College Football Offseason: Goodell-Selig 2016
Jason Smith weighs in on the impact of major professional sports on state legislation.
This whole gay rights and sports conversation that the Dude and I talked about on my first podcast is getting on another level now.
First, Michael Sam comes out and was treated as….well, as a normal player at the Combine.
Next, the NBA did the equivalent of a YouTube “FIRST!” and saw Jason Collins, an openly gay player, get significant time in the 4th quarter of a Nets game.
Now enter the State of Arizona and SB 1062.
If you’re not familiar with that appellation it is a law that Arizona governor Jan Brewer’s desk just vetoed. To paint the bill in its best light, it was a law aimed at preventing businesses run by religious people from being coerced by the state to provide services in a way that violates their religious convictions. To paint the bill in its worst light, it would have allowed for business owners to refuse services (i.e., discriminate) to gays and lesbians on the basis of religious convictions.
Regardless of your opinion on this law (and regardless of ours, frankly), this is an interesting story from the sports perspective.
Turns out that the state of Arizona has several sports franchises. The MLB issued a statement going on record against the bill. I can’t remember the last time that has happened, if ever. Next, the NFL was also said to be closely monitoring the progress of the bill, though they did not come out against it in the way the MLB did.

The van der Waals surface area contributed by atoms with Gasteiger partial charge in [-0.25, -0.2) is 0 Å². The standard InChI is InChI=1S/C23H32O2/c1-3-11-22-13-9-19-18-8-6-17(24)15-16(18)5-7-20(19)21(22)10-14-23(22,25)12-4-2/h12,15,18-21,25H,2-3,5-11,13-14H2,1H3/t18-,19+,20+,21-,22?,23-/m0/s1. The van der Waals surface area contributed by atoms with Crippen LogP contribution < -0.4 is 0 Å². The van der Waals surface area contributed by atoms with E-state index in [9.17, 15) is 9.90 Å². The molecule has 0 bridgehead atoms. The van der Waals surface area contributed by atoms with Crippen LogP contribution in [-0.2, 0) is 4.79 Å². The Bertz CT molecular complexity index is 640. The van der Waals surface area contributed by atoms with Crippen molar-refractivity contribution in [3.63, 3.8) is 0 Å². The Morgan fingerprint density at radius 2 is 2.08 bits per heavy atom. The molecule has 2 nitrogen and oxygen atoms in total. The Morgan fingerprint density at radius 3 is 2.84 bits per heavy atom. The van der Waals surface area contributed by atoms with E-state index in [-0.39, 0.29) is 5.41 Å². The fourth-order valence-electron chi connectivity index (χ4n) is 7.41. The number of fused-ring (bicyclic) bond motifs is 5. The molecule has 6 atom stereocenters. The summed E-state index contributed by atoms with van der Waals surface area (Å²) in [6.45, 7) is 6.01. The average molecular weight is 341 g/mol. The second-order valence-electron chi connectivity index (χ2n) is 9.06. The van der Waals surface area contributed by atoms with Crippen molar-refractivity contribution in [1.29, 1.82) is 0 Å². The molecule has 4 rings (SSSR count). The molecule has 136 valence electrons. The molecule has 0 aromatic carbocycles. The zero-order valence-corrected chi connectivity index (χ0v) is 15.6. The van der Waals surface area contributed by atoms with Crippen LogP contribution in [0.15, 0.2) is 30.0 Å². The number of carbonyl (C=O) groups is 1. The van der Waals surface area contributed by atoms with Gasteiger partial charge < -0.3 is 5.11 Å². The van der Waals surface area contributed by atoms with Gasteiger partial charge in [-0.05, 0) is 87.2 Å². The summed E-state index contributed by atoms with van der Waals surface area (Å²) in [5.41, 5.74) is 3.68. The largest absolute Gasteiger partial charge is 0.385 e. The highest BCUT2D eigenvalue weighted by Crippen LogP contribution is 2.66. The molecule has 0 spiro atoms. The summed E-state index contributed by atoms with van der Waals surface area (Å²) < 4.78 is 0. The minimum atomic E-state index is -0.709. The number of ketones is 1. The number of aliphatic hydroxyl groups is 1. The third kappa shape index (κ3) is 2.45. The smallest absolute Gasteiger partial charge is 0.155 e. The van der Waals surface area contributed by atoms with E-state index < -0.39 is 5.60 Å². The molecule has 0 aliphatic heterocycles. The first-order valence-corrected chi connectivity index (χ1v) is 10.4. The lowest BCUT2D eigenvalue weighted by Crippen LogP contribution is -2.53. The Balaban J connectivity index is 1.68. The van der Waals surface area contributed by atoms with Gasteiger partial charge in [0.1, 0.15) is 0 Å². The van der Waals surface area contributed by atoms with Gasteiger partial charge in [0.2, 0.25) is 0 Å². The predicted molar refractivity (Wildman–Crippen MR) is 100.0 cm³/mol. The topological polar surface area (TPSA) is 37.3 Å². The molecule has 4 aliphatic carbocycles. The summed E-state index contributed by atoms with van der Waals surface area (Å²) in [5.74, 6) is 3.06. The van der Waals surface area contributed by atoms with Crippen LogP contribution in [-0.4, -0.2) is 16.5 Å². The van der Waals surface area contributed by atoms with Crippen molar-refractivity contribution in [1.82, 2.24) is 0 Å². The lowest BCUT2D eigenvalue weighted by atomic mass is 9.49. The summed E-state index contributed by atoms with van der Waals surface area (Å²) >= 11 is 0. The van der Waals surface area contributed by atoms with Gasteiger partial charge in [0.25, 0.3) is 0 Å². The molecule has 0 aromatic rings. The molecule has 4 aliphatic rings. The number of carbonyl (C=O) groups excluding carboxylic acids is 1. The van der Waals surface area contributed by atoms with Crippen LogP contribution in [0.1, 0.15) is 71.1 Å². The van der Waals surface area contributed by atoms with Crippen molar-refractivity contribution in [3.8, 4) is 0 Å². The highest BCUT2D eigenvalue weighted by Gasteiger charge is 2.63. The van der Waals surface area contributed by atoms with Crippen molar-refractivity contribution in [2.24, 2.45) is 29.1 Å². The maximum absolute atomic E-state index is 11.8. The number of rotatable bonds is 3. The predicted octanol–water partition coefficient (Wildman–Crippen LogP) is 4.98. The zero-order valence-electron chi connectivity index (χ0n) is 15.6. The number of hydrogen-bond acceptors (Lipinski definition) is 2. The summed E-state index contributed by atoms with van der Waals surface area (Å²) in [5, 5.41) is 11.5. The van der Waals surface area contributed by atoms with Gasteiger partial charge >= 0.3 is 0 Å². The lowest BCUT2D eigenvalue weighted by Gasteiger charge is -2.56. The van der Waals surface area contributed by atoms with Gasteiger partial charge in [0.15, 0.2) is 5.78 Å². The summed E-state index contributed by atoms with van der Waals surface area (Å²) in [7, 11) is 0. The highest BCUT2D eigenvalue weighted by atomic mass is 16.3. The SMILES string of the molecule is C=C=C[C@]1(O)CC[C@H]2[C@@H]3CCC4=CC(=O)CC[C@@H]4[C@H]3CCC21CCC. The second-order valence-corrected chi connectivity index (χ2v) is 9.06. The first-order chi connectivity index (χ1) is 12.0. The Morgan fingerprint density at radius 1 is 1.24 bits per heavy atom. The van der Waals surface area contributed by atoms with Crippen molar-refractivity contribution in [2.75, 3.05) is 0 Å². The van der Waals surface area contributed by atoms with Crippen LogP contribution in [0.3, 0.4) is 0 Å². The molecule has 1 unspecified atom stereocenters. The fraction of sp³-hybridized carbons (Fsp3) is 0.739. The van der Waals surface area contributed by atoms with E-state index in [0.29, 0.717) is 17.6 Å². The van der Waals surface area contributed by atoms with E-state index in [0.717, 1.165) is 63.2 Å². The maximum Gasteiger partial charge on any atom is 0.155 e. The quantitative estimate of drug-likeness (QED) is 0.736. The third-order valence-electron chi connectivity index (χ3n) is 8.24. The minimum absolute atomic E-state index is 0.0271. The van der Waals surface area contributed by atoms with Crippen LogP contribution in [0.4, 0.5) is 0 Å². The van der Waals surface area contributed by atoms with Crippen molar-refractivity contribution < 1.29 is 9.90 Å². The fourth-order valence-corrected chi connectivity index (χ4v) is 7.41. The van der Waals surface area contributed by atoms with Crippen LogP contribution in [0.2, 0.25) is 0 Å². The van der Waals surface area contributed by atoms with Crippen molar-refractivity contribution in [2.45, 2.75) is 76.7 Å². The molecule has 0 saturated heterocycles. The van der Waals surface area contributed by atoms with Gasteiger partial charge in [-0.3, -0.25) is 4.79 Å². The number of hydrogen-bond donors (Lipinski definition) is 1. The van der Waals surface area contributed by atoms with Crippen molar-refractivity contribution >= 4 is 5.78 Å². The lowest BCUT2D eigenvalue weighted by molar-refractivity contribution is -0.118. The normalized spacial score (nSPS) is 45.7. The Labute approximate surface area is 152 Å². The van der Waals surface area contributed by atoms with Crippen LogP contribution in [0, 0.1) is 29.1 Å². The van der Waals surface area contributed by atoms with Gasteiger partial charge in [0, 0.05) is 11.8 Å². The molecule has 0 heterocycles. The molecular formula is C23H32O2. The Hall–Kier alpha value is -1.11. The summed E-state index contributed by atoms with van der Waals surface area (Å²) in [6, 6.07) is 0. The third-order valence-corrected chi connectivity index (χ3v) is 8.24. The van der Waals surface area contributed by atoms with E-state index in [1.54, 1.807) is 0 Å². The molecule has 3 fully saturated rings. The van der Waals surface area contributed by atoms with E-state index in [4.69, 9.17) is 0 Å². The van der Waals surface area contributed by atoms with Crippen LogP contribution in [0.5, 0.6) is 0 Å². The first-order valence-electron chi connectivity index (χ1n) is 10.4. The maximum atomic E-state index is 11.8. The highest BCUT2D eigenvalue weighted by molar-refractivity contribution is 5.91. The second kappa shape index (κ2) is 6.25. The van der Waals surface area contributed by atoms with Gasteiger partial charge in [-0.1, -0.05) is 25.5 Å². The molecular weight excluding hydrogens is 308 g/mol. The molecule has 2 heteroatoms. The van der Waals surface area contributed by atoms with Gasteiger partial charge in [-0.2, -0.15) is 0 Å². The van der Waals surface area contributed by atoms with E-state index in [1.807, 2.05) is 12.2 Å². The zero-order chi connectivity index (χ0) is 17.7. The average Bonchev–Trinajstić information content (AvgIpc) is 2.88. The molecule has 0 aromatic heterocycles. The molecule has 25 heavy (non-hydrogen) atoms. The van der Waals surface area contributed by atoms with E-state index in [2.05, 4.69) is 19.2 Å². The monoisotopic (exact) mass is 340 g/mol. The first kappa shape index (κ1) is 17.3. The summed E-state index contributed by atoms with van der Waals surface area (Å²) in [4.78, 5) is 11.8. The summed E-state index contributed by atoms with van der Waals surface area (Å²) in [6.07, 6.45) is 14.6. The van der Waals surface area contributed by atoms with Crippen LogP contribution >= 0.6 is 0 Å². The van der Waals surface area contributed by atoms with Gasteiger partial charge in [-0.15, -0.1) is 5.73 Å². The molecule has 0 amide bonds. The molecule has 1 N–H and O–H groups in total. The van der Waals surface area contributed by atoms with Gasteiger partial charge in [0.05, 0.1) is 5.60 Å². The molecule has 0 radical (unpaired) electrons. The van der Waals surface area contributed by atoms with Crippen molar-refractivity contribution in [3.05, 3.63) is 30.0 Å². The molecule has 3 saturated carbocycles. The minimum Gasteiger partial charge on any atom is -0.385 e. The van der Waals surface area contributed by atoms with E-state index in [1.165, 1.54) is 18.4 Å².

Why were they monitoring the bill? Well, the Super Bowl is in Arizona next year.
Now to my point: sports are (maybe) the most powerful cultural force in our society today. Case in point—after several significant politicians have come out against it and many activist organizations have voiced their outrage over the bill, the real force that pushed the bill into the veto box might have been sports. At the very least, I don’t think it’s a coincidence that Brewer decided to veto the bill after all of this outrage AND on the day that rumors surfaced that the NFL might move the Super Bowl if the law passed. In the end, doesn’t it seem like we can safely say that sports played a role in this bill’s demise?
Take a second to let that sink in.
One of the reasons, among many, that a law was vetoed was because the commissioners of the two professional sports leagues who have franchises in the state of Arizona expressed concern over the bill.
I don’t know if that’s good or bad. The real question is the one I always find myself asking in this era of sports:
How the hell did we get here?